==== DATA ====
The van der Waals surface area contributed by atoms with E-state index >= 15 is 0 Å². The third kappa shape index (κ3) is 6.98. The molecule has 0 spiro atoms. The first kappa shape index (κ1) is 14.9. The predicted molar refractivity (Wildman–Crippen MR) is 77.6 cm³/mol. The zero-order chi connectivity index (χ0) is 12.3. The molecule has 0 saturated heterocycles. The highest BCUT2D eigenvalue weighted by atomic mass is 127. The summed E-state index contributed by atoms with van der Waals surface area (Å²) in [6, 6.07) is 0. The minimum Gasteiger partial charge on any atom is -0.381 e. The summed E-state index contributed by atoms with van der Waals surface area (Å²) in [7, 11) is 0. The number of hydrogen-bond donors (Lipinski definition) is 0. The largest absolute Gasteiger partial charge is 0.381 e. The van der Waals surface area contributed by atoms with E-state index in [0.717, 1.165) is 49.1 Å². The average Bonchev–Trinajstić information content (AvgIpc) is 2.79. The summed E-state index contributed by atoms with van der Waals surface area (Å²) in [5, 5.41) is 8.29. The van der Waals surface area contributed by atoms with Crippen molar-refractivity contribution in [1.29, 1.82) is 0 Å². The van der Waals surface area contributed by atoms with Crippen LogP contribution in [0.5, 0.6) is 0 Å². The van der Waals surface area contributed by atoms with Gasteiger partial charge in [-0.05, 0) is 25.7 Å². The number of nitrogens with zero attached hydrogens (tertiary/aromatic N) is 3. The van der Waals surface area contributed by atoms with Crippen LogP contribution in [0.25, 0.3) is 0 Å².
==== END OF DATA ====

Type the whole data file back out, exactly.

The van der Waals surface area contributed by atoms with E-state index >= 15 is 0 Å². The third kappa shape index (κ3) is 6.98. The molecule has 0 spiro atoms. The first kappa shape index (κ1) is 14.9. The predicted molar refractivity (Wildman–Crippen MR) is 77.6 cm³/mol. The zero-order chi connectivity index (χ0) is 12.3. The molecule has 0 saturated heterocycles. The highest BCUT2D eigenvalue weighted by atomic mass is 127. The summed E-state index contributed by atoms with van der Waals surface area (Å²) in [6, 6.07) is 0. The minimum Gasteiger partial charge on any atom is -0.381 e. The summed E-state index contributed by atoms with van der Waals surface area (Å²) in [7, 11) is 0. The number of hydrogen-bond donors (Lipinski definition) is 0. The largest absolute Gasteiger partial charge is 0.381 e. The van der Waals surface area contributed by atoms with E-state index in [0.717, 1.165) is 49.1 Å². The average Bonchev–Trinajstić information content (AvgIpc) is 2.79. The summed E-state index contributed by atoms with van der Waals surface area (Å²) in [5, 5.41) is 8.29. The van der Waals surface area contributed by atoms with Crippen molar-refractivity contribution in [1.29, 1.82) is 0 Å². The van der Waals surface area contributed by atoms with Crippen LogP contribution in [0.5, 0.6) is 0 Å². The van der Waals surface area contributed by atoms with Gasteiger partial charge in [-0.05, 0) is 25.7 Å². The number of nitrogens with zero attached hydrogens (tertiary/aromatic N) is 3. The van der Waals surface area contributed by atoms with Crippen LogP contribution in [0.25, 0.3) is 0 Å².